Premiers release list of recommendations for Ottawa to address pressing issue in the wake of cannabis legalization
While progress is being made on the cannabis file, Canada’s premiers are calling on Ottawa to take bolder action to meet the demand for safe products, reduce illegal market activity and ensure provinces don’t continue to lose money.
This meeting of minds follows the recently wrapped get-together in Saskatoon, Sask. from July 9 to 11. On the docket of the Council of Federation Summer meeting was a discussion of the successes and shortcomings of cannabis legalization since last October.
The federal government, which is responsible for licensing cannabis producers, was urged to quickly address the ongoing inadequacy of cannabis supply. The supply issue affects the ability for provinces and territories to meet the demand for safe products and reduce illegal market activity, notes a press release issued by the Government of Saskatchewan following the meeting.
Addressing this outstanding concern, as well as others, would be “in support of the health and safety of Canadians,” the statement notes.
The call to deal with supply issues is hardly new. Since legalization of recreational cannabis last fall, a number of provinces have reported supply shortages, a situation that has resulted in delays and and lower-than-anticipated sales.
“The one thing I can assure you is that we’re not going to continue to lose money like this,” New Brunswick Premier Blaine Higgs said recently.
Higgs has been vocal about how a lack of supply contributed to the province witnessing a $11.7 million loss related to legal cannabis sales. On April 30, New Brunswick released its unaudited financial results, which showed a $4.6 million loss for the first quarter, down from $7.1 million in the previous quarter. The province, however, is projecting a loss of $11.7 million at year end.
Higgs told Global News in an interview on May 1, 2019 that the province would not continue to lose money on the cannabis industry, arguing the “model must change as taxpayers cannot be on the hook for this.”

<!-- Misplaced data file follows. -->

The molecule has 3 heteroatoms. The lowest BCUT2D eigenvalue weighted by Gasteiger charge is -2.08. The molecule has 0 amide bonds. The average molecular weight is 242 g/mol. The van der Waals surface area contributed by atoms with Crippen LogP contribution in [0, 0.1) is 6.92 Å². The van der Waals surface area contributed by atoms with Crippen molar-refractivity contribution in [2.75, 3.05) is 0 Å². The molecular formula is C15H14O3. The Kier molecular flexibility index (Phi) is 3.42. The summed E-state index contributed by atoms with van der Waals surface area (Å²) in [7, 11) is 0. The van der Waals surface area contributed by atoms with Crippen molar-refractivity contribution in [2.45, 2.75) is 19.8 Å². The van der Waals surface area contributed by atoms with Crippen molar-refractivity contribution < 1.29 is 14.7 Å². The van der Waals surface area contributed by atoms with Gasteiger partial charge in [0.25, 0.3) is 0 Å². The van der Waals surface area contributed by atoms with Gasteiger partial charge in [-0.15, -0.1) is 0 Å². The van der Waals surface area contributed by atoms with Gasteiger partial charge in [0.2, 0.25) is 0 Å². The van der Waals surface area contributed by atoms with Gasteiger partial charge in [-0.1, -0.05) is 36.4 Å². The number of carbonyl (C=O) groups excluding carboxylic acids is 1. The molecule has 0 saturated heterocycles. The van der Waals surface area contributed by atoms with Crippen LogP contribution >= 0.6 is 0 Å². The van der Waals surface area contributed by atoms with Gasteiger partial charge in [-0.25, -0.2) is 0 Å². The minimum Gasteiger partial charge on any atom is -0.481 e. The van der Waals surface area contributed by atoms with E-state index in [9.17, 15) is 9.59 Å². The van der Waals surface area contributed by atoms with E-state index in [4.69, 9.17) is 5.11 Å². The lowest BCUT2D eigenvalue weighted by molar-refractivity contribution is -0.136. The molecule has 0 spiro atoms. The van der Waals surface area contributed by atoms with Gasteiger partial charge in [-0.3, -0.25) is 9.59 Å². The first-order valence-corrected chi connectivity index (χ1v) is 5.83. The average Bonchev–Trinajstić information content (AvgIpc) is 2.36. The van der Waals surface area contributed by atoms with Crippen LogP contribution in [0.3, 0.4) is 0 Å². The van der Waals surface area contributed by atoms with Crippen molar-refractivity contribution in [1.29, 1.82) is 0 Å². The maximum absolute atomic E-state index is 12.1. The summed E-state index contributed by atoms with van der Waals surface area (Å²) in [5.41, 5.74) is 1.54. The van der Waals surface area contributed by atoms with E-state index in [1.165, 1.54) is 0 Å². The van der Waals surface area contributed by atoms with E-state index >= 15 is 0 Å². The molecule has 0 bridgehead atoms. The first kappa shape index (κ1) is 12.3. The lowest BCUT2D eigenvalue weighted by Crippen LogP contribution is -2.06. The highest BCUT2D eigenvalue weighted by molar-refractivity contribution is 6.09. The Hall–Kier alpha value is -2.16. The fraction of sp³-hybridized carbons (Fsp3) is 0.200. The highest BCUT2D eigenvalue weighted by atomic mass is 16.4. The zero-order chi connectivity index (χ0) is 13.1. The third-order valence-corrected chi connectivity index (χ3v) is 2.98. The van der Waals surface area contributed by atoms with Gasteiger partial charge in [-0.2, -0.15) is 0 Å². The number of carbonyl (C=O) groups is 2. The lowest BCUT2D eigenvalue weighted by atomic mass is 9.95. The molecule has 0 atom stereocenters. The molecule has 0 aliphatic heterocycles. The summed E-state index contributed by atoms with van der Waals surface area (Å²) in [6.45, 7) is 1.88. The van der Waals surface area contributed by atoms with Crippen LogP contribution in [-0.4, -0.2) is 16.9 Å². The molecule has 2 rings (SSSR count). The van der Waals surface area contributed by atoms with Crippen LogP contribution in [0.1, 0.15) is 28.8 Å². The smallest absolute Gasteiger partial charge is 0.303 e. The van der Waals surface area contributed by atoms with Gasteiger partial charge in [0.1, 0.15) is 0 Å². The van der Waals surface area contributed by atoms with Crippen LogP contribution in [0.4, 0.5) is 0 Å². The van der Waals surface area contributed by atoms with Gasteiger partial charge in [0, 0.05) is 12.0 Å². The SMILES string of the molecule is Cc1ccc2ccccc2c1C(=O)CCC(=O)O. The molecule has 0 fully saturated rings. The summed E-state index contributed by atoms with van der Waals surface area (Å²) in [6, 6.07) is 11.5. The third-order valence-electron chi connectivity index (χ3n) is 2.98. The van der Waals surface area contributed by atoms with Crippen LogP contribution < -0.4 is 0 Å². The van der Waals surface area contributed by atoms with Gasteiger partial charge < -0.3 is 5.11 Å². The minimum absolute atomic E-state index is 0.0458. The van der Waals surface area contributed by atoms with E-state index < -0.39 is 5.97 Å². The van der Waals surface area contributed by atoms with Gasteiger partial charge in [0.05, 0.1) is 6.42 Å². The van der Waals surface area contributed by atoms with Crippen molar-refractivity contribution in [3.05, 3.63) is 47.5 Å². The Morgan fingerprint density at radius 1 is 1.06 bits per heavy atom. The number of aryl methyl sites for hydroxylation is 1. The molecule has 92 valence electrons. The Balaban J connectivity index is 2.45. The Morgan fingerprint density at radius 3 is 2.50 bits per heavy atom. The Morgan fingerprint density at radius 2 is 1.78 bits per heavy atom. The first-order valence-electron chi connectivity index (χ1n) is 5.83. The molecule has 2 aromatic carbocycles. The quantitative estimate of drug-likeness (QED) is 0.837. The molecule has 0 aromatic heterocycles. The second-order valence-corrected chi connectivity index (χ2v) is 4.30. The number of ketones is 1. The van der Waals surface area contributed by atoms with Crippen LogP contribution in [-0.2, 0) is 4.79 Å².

Added Higgs: “Is their value for us to own it? Should we be looking at another model? Because we’re not going to continue to lose $12 million, and that was only in the first six months,” the premier said at the time.
The meeting press release notes that, so far, provinces and territories have been responsible for significant aspects of cannabis legalization at substantial cost, required to regulate distribution, retail and oversight with “very tight” federal timelines. Beyond urging Ottawa to address supply issues, the premiers called on the federal government to address the following:
- increase leadership in reducing the size and scope of the illegal market through strategies aimed at bringing producers and consumers into the legal market, and at enforcement against illegal sales, particularly online;
- in light of coming legal sale of edibles, extracts and topicals, provide clear guidance on Health Canada regulations for products that are considered “appealing to youth”;
- support provinces and territories in public awareness and education campaigns related to the health risks of the new classes of cannabis; and
- commit to fully addressing provincial and territorial resource requirements for drug-impaired driving enforcement and prosecution, including further development and approval of useful and reliable tools to assess drug impairment, train police services and create prosecution aids.
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Written by Ashley Keenan